Athletes bought in, made D-I move pay off

June 18, 2014 / by / 1 Comment

Third of a five-part series

Story by Rick Vacek
Photos by Darryl Webb
GCU News Bureau

Jerome Garrison remembers sitting in the office of Brian Mueller, Grand Canyon University’s president and CEO, during his recruiting visit his senior year in high school and talking about Mueller’s vision for the University in general and the men’s basketball program in particular.

“It was just me and him,” Garrison said. “He laid out for me everything that they were planning to do, year by year. He even talked about expanding the Arena. He knew exactly what he wanted to do, and then he went out and did it. With someone like that leading the charge, it makes you want to work out that much harder.”

Jerome Garrison

Jerome Garrison

A big part of that vision, of course, was the move to NCAA Division I, a four-year transition that GCU began with the 2013-14 academic year. With that announcement, it became the athletes’ mission to carry out Mueller’s plan and to do it enthusiastically even if the challenges (tougher travel, tougher opponents) can get overbearing at times.

The fact that GCU enjoyed so much success both on and off the field in its first year in D-I is a testament to the plan but also to the execution – and the plan wasn’t going to be executed well unless the 450 athletes collectively bought into the idea.

“You can’t be scared,” Garrison said. “You have to be excited and ready to play.”

Today’s installment is about three of those athletes. One is from a fall sport (volleyball player Mackenzie Phelps), one is from the winter (Garrison, a standout on the basketball team) and one is from the spring (Haley Walker, an outfielder on the softball team). All three will be seniors in 2014-15.

Their results were all different last season – women’s volleyball finished 12-19, men’s basketball was 15-15 and the softball team won the Western Athletic Conference regular-season championship – but all three agreed on one thing: A big reason why they and their peers felt so good about the way they handled the D-I transition is because of the atmosphere for athletes at GCU.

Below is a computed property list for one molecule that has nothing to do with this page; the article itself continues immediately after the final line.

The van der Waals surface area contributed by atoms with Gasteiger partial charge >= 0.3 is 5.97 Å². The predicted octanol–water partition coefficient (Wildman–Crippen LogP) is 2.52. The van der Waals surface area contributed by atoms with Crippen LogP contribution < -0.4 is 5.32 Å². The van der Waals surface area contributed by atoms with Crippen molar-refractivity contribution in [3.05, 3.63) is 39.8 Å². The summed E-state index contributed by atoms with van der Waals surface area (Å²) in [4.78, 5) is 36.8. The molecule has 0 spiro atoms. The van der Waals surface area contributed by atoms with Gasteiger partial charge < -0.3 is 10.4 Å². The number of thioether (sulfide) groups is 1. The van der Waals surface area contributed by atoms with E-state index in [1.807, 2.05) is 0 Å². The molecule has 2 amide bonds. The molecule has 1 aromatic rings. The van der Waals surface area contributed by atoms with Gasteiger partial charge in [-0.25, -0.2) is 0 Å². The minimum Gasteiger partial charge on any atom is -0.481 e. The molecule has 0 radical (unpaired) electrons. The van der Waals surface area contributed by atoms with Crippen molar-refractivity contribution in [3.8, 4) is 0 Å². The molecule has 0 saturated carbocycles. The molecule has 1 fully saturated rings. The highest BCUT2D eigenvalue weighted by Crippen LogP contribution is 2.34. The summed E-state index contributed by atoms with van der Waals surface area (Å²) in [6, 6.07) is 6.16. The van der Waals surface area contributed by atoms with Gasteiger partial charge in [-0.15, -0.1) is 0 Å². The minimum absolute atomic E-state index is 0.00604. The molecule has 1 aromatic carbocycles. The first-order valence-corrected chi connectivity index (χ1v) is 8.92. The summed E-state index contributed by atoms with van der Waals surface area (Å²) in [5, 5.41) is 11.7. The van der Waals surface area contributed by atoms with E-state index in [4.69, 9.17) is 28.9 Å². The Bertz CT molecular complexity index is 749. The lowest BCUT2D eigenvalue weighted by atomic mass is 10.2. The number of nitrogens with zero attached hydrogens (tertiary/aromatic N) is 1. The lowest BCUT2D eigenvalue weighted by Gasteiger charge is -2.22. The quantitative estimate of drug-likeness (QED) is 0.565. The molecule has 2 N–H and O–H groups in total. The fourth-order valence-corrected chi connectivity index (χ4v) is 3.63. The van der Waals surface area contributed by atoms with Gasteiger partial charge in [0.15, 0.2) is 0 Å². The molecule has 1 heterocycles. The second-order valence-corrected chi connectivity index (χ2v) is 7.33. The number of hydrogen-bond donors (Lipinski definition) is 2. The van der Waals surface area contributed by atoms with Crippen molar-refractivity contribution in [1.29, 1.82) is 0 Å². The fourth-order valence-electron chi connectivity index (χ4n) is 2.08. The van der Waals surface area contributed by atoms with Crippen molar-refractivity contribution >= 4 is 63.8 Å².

“There are so many athletes here compared to a regular campus,” Phelps said. “It seems like I can’t go anywhere without bumping into at least one or two.”

Garrison said, “I’ve been to games for every single sports team at least a couple of times. GCU is more like a family instead of random people.”

Because it’s a relatively small campus and those athletes are in such close quarters, virtually any game on campus will have athletes from other sports in attendance. The men’s and women’s volleyball teams support each other, for obvious reasons. At basketball games, both men’s and women’s, the softball players were among the GCU athletes who loudly showed their support.

Haley Walker

Haley Walker

“It was a blast,” Walker said. “Of course, it was a bit of a problem when we’d go to lift weights the next morning and half the team didn’t have a voice.”

As the school year went on, athletes who had gotten a taste of the spicier D-I competition were asked to share some thoughts about their experiences, the better to prepare the rest for what was to come. That was a valuable tool for the softball team on its way to the title.

“They said it’s intense. They said it’s a huge jump. They all talked about being mentally tough,” Walker said. “When we knock someone down, we tend to try to show good sportsmanship and help them up. But they said in D-I they usually won’t help you up. It’s definitely a no-mercy type of thing.”

The mental aspect was crucial, all three athletes agreed. It’s not as if they were cowering in the corner of their dorm room or apartment when they heard the news about D-I, but there was a lot to process beforehand and then a lot to adjust to once the season began.